Many American families look forward to taking that annual summer vacation, but this year things are a little different because it's summer of COVID-19.
The ongoing coronavirus outbreak has made many families apprehensive about traveling.
Earlier this week, governors in the tri-state region added 10 additional states to the quarantine list. Now, visitors from a total of 31 states must self-isolate for 14 days when they arrive in our area.
Officials said it was a necessary move given the spike in cases in various parts of the country.
For many families, the decision to travel for that annual summer vacation even tougher. What can you do? Where can you go and how can you safely get there?
Jennifer Herscovici, a New York City area parent to 10-year-old Talia and 12-year-old Noah, has the same concerns and trepidation as parents nationwide about trips.
“I had a vacation planned in the beginning of the summer that I had to cancel and my husband and I, we still hope to go on vacation," she said. “We’re nervous about pulling the trigger and making a definitive plan."
Dr. Niket Sonpal, an internist and gastroenterologist who's also an assistant clinical professor at Touro College of Osteopathic Medicine and assistant clinical professor at St. George's University School of Medicine, assessed the risks of vacationing.
“The only way you’re going to 100% eliminate the risk in exposure to COVID-19 is if there’s a vaccination,” said Dr. Sonpal.
“If families want to travel, they are accepting a risk," Sonpal added. "To mitigate the risk, I would say don’t travel. Try to do something where you can do something locally, but if you do absolutely need to go visit somewhere or have a change of environment, try for it to be outdoors with as few people as possible and there’s a large volume of air to reduce the probability of exposure to the virus.”
Dr. Sonpal understands the need for a family vacation.
“The idea of allowing the kids to have some break, some change of environment, a change of pace if you will, is very much needed,” said Sonpal. “Parents want to be able to take their kids away, however right now there’s just so much in flux and so much changing day-to-day that to be able to say yes or no is not that easy.”
One of the biggest concerns for families is air travel.
“Airline travel should really be reserved at this time given the high numbers of cases all around the country,” said Dr. Sonpal “Air travel should really not be at this time in my opinion, for leisurely travel, just given the risks of moving from one state to another and the possibility of contraction.”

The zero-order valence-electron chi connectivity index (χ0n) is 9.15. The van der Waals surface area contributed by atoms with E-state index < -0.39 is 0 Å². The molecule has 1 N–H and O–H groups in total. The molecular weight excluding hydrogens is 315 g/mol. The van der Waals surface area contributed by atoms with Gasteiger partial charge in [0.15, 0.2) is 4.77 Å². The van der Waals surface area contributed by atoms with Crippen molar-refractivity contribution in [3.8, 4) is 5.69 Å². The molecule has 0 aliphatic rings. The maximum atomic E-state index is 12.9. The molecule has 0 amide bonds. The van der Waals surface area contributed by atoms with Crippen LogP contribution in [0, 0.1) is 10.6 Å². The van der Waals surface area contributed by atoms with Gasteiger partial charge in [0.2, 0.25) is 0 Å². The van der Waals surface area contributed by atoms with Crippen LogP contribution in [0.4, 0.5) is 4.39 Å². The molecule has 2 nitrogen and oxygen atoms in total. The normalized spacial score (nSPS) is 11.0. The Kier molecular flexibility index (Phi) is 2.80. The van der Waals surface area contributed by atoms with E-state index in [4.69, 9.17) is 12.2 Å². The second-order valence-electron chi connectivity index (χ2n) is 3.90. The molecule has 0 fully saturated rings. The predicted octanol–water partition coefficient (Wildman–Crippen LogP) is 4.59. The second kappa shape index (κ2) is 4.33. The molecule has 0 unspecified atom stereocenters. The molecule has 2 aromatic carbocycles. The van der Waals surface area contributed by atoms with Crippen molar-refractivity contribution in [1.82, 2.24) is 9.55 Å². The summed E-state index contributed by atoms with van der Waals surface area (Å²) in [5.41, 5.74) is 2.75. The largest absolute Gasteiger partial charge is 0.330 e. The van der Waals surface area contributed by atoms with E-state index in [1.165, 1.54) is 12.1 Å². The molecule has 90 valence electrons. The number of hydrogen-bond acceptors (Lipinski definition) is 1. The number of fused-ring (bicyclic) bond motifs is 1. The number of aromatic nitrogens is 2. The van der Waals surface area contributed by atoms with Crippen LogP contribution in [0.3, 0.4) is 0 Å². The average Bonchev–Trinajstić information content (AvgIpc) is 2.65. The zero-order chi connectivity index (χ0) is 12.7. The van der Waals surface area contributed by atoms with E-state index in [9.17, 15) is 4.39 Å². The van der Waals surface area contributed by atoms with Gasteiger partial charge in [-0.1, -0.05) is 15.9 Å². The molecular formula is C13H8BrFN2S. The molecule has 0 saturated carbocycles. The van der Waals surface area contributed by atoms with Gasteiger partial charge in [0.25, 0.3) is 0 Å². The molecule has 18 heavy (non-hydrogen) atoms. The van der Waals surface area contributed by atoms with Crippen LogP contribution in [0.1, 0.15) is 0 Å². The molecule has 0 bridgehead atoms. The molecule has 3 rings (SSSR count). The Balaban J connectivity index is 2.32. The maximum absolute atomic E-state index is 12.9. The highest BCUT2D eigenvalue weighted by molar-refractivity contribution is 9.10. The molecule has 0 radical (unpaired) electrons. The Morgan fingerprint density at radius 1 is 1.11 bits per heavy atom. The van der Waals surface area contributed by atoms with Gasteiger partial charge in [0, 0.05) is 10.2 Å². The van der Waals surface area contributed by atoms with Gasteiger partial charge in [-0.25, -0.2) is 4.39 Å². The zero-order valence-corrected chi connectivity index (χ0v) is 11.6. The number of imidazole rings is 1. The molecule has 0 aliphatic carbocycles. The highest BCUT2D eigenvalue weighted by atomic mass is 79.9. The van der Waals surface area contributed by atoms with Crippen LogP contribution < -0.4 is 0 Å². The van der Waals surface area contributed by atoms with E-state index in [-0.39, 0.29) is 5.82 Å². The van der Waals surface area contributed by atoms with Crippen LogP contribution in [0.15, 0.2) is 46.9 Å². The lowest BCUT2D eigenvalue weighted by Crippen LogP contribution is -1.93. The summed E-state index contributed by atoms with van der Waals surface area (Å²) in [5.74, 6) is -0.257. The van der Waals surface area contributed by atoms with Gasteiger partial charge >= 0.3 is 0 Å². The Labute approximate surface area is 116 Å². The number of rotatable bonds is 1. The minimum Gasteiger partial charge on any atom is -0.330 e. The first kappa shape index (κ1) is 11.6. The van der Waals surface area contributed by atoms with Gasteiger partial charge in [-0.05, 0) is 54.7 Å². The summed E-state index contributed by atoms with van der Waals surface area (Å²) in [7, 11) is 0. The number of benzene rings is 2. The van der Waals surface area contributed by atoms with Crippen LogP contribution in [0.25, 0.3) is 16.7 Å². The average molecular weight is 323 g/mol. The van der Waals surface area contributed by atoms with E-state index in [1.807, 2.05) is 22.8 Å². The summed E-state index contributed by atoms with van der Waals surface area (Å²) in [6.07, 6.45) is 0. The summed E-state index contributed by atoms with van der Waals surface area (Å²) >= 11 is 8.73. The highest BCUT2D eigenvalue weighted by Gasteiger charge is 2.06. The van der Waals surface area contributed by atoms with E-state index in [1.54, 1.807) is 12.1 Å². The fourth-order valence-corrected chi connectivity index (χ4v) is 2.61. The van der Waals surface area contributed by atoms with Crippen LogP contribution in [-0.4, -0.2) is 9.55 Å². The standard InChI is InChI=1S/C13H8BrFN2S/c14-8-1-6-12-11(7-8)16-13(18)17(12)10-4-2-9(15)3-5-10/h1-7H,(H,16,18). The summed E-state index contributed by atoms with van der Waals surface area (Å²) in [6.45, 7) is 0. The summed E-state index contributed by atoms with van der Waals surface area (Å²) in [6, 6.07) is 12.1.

ut if you must travel, here are some tips:
- Wear a mask
- Bring sanitizing wipes on board and wipe down your seat, tray table, armrests, air vents, windows, lights, and fan
- Bring your own food
- Check the airline’s policy on social distancing and seating capacity.
“Road travel is probably going to be much safer than airline travel because, with road travel, you can limit the people you are exposed to so you are technically still quarantining with your core group,” said Dr. Sonpal.
With many families opting to hit the road instead, if you’re going to rent an RV or car, it’s also recommended you deep sanitize the vehicle first.
“I would love to know if medical experts think going to a hotel is safe and how much of my own independent cleansing do I have to do,” said Herscovici.
Herscovici also has concerns about inclement weather keeping the family indoors at a hotel or resort on a rainy day. Dr. Sonpal said she’s wise to consider that.
When it comes to hotels, experts suggest:
- bring your own linens
- bring your own pillows
- bring sanitizing wipes
- practice good hygiene by washing your hands frequently
”Right now when you go to a restaurant, we’re not reusing ketchup bottles, why would you reuse a pillow,” said Dr. Sonpal. “There’s no data behind this. It really depends on where you're staying and the reputation of the hotel and how much you trust what they claim they’re doing in terms of sanitizing the linens.”
As for activities, the safest ones are those that are outdoors: camping, hiking, a dip in the lake, or perhaps a picnic. Experts also suggested traveling only with people you know and in small groups. Be mindful of the forecast. Rain will keep you indoors and that raises your risk of coming into contact with someone who may be sick.
”You want to be as outdoor-friendly as possible, said Dr. Sonpal. “What outdoor-friendly means is not Disney World, there’s going to be a ton of people there.”
There’s also concern the virus is not only spread by contact but through the air as well.
“That data is still inconclusive; there are a lot of scientists who believe the virus is aerosolized, which is why we’re having such rampant spread, others believe it’s by contact,” said Sonpal. “At this point, it’s best to assume both. That’s why we encourage you to wear masks, practice hand hygiene, socially distance.”
Herscovici and her husband are still hoping to take their family trip before summer ends, choosing a week where there is no rain in the forecast so they can stay outdoors as much as possible.
“If we can get away if it worked out, we will,” said Herscovici. “It’ll be a spontaneously planned vacation.“
Finally, if you do decide to travel before you leave home, be sure to check if the state or region you’re headed to has a quarantine order or other restrictions in place for visitors.